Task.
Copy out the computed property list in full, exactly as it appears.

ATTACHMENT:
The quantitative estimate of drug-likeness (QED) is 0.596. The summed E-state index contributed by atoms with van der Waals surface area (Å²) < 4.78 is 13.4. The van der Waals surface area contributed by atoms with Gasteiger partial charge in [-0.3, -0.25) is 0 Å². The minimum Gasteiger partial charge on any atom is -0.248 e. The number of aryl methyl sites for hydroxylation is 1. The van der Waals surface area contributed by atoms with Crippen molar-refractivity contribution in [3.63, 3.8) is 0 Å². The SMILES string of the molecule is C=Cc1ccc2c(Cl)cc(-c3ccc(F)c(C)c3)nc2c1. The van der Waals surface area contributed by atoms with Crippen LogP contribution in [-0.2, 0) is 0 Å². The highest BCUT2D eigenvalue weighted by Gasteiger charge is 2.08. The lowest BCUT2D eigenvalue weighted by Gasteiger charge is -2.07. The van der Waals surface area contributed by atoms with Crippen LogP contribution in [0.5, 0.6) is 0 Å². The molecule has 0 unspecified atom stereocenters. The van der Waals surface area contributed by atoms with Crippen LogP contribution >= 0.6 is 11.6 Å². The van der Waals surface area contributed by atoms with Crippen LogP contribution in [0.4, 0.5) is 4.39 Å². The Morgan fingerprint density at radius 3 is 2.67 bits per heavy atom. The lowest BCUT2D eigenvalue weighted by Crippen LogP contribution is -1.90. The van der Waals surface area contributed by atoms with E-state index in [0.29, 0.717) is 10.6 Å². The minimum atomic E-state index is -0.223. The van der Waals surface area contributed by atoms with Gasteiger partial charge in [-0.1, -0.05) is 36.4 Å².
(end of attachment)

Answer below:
The quantitative estimate of drug-likeness (QED) is 0.596. The summed E-state index contributed by atoms with van der Waals surface area (Å²) < 4.78 is 13.4. The van der Waals surface area contributed by atoms with Gasteiger partial charge in [-0.3, -0.25) is 0 Å². The minimum Gasteiger partial charge on any atom is -0.248 e. The number of aryl methyl sites for hydroxylation is 1. The van der Waals surface area contributed by atoms with Crippen molar-refractivity contribution in [3.63, 3.8) is 0 Å². The SMILES string of the molecule is C=Cc1ccc2c(Cl)cc(-c3ccc(F)c(C)c3)nc2c1. The van der Waals surface area contributed by atoms with Crippen LogP contribution in [-0.2, 0) is 0 Å². The highest BCUT2D eigenvalue weighted by Gasteiger charge is 2.08. The lowest BCUT2D eigenvalue weighted by Gasteiger charge is -2.07. The van der Waals surface area contributed by atoms with Crippen LogP contribution in [0.5, 0.6) is 0 Å². The molecule has 0 unspecified atom stereocenters. The van der Waals surface area contributed by atoms with Crippen LogP contribution >= 0.6 is 11.6 Å². The van der Waals surface area contributed by atoms with Crippen LogP contribution in [0.4, 0.5) is 4.39 Å². The Morgan fingerprint density at radius 3 is 2.67 bits per heavy atom. The lowest BCUT2D eigenvalue weighted by Crippen LogP contribution is -1.90. The van der Waals surface area contributed by atoms with E-state index in [0.29, 0.717) is 10.6 Å². The minimum atomic E-state index is -0.223. The van der Waals surface area contributed by atoms with Gasteiger partial charge in [-0.1, -0.05) is 36.4 Å².